Trickster’s Choice by Tamara Pierce
- Format:Trade Paperback
- Published By:Random House Children’s Books
- Pages: 403 (of story)
Alianna is a 16 year old noble-born girl who makes her mission in life to just have fun. Well, when she’s not trying to convince her spy-master father to allow her to spy for them. He refuses to have any part of it, so when her King’s Champion (the Legendary Lioness) mother comes home for a visit, Aly gives them the space they need and takes a trip up the coast. Unfortunately, Aly misjudged the pirates who ended up selling her into slavery. From the slave pits, she was employed by a noble family in Rajmuat and a Trickster god makes her a bargain. If she can keep her end of the bargain, the god will send her home and speak to her dad about allowing her to spy for him. All she has to do is keep the children of this noble family alive. Sound easy? Nothing involving gods is easy, but she find friendship in unexpected places and the strength that was within her all along.
What I liked:
I really loved Aly’s friend Nawat. A crow in a man’s skin, he makes such an interesting love interest for Aly. While nothing really happens for him and Aly, I loved the way that they related and how the little things, like touching each others hair or a kiss was such a huge deal. It is easy to forget, as a married adult, what those feelings were like. Pierce does an excellent job relating those feelings, and reminding us adults what young love/attraction is all about.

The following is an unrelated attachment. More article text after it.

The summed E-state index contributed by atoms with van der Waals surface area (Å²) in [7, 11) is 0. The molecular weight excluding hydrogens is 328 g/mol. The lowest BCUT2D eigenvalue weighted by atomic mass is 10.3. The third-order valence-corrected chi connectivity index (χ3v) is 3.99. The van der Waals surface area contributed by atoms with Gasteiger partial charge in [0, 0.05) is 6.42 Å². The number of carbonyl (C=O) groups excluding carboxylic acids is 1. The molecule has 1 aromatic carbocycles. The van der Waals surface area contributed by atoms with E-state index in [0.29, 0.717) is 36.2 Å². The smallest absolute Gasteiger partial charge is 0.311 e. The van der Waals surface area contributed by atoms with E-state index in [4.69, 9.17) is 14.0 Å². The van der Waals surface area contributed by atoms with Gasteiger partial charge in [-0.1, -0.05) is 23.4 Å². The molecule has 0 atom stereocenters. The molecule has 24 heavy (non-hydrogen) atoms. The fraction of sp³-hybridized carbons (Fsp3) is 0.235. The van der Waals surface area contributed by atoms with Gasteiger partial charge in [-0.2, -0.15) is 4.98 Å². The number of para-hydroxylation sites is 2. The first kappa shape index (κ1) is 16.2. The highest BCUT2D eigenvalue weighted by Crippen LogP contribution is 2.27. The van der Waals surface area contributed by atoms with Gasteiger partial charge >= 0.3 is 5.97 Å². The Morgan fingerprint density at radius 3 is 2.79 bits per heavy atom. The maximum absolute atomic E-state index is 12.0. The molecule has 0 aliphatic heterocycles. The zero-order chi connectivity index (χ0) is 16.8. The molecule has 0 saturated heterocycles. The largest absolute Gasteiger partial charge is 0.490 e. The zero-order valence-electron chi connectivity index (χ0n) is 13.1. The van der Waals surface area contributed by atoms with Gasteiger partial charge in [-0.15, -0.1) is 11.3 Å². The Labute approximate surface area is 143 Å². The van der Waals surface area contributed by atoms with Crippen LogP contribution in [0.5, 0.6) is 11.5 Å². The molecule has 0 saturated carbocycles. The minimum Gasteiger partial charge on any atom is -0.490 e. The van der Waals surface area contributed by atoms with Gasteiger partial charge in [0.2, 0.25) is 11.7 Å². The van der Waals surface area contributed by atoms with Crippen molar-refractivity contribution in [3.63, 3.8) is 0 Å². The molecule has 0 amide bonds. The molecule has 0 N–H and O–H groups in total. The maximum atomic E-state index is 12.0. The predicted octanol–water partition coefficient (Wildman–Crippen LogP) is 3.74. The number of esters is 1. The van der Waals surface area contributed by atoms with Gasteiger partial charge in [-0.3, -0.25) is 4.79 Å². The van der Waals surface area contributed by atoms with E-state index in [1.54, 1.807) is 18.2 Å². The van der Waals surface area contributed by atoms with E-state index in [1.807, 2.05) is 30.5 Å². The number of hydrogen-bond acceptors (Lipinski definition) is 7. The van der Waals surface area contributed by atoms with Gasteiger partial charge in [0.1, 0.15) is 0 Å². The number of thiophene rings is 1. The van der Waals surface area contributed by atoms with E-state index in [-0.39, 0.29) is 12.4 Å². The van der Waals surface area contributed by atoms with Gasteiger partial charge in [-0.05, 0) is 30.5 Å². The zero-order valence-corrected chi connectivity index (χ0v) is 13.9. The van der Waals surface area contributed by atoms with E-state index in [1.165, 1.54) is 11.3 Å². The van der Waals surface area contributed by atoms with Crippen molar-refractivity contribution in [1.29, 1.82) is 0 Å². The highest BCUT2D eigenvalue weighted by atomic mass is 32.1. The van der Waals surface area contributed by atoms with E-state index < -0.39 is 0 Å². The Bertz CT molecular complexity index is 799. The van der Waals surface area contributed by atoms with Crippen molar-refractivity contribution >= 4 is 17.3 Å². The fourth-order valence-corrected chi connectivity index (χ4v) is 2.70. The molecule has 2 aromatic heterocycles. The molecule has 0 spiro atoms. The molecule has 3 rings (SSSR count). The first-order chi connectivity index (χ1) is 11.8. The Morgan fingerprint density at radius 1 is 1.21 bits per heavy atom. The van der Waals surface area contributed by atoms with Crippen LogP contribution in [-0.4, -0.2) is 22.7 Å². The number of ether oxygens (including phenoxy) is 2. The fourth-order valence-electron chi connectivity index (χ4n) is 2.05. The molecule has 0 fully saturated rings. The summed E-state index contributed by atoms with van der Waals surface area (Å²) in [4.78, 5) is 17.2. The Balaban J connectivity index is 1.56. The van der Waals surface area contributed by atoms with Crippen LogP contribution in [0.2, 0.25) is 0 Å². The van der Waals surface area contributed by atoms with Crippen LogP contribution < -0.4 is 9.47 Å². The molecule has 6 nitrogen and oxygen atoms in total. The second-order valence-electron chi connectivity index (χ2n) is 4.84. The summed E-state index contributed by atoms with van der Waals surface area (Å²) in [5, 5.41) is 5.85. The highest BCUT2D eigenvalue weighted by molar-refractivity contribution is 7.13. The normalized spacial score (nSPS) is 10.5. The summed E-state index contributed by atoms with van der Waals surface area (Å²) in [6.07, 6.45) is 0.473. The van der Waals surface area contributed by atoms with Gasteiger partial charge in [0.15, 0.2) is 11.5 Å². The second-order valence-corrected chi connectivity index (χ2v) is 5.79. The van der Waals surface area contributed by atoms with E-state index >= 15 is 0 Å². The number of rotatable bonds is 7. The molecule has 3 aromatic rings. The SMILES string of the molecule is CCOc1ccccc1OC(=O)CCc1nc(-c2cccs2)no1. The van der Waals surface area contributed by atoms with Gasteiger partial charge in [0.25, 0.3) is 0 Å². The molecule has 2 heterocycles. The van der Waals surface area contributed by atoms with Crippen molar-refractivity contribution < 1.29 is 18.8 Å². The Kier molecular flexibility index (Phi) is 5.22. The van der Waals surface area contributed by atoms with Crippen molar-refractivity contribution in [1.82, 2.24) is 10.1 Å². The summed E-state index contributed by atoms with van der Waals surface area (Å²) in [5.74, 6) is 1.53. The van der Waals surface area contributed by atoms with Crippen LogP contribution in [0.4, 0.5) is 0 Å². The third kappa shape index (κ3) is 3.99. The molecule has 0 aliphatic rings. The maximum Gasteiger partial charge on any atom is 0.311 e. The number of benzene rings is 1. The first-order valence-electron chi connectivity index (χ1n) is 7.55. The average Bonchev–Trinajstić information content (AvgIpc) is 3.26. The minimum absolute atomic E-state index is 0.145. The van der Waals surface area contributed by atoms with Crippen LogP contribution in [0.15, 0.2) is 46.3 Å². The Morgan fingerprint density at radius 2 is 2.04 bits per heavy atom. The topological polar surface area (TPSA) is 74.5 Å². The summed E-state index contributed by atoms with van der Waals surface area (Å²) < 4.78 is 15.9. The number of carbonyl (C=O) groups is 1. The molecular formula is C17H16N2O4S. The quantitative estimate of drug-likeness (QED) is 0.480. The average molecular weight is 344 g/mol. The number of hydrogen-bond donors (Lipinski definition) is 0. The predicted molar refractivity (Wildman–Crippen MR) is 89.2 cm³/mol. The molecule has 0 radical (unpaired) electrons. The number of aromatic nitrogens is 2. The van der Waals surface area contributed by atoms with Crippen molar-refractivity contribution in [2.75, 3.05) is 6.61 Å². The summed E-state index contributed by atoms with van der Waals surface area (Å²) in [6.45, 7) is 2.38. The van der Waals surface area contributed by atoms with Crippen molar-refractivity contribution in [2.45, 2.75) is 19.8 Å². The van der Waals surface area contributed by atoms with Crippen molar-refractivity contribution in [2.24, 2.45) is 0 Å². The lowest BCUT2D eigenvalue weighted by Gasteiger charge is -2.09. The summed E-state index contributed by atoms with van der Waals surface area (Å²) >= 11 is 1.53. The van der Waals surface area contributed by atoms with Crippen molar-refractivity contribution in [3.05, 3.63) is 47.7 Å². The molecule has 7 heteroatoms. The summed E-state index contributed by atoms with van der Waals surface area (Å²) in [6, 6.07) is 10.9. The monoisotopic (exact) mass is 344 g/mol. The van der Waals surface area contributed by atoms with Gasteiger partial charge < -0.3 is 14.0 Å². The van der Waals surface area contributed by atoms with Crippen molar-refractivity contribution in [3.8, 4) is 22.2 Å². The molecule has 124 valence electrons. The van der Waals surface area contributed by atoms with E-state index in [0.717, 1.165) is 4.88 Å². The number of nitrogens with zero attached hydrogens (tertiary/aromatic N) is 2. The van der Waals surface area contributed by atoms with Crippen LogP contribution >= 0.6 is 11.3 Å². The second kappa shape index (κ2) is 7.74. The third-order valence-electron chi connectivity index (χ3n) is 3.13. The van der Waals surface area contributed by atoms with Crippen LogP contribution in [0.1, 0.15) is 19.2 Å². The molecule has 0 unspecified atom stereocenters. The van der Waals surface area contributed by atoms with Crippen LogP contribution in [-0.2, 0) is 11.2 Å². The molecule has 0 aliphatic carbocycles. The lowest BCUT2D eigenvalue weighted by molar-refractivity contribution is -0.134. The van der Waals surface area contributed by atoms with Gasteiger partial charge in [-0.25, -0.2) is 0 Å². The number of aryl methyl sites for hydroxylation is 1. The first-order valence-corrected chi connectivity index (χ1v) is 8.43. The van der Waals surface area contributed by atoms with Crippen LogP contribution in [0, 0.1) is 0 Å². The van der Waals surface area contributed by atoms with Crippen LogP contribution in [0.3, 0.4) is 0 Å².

I felt like the action was well paced, and well done. There were no superfluous actions – everything happened for a reason, and there wasn’t any more or any less than what was exactly necessary for the story.
Pierce does an excellent job writing for a younger audience, without making her older audience feel like they’re reading a young adult book. It was so well written that I was actually surprised that no skirts were lifted, and that the people who died didn’t flail around the room spraying blood everywhere. She gets the point across without actually “going there” with any of her characters or scenes.
What I didn’t like:
Ummm… that it made me want to dye my hair blue and try to spy on people? That the book ended? Yeah, I’ve got nothing else.
I would recommend this book to girls around the age of 12 and up who like books about girls who can do stuff (rather than just girls who whine or whatever). I think that the older the reader is, the more appreciation they’ll have for the book, so even adults will like it. I don’t think that I know too many guys who would really get in to it, though. It just seems very much written for women. Read it, it’s excellent.